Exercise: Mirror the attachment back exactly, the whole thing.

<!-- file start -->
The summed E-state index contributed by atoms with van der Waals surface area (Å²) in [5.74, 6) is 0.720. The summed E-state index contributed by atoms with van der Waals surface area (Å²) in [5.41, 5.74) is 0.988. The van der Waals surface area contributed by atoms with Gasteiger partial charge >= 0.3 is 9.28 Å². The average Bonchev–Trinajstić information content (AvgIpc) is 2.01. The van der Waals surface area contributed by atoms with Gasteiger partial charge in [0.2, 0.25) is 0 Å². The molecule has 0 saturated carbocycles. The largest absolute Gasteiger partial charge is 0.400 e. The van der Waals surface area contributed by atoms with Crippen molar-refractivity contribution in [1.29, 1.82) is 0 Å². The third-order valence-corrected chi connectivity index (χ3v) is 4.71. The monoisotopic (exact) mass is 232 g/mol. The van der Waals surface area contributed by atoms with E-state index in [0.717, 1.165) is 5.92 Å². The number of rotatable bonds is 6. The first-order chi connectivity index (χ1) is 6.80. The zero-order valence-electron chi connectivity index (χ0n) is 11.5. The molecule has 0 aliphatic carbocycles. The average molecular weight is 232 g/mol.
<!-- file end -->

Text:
The summed E-state index contributed by atoms with van der Waals surface area (Å²) in [5.74, 6) is 0.720. The summed E-state index contributed by atoms with van der Waals surface area (Å²) in [5.41, 5.74) is 0.988. The van der Waals surface area contributed by atoms with Gasteiger partial charge >= 0.3 is 9.28 Å². The average Bonchev–Trinajstić information content (AvgIpc) is 2.01. The van der Waals surface area contributed by atoms with Gasteiger partial charge in [0.2, 0.25) is 0 Å². The molecule has 0 saturated carbocycles. The largest absolute Gasteiger partial charge is 0.400 e. The van der Waals surface area contributed by atoms with Crippen molar-refractivity contribution in [1.29, 1.82) is 0 Å². The third-order valence-corrected chi connectivity index (χ3v) is 4.71. The monoisotopic (exact) mass is 232 g/mol. The van der Waals surface area contributed by atoms with E-state index in [0.717, 1.165) is 5.92 Å². The number of rotatable bonds is 6. The first-order chi connectivity index (χ1) is 6.80. The zero-order valence-electron chi connectivity index (χ0n) is 11.5. The molecule has 0 aliphatic carbocycles. The average molecular weight is 232 g/mol.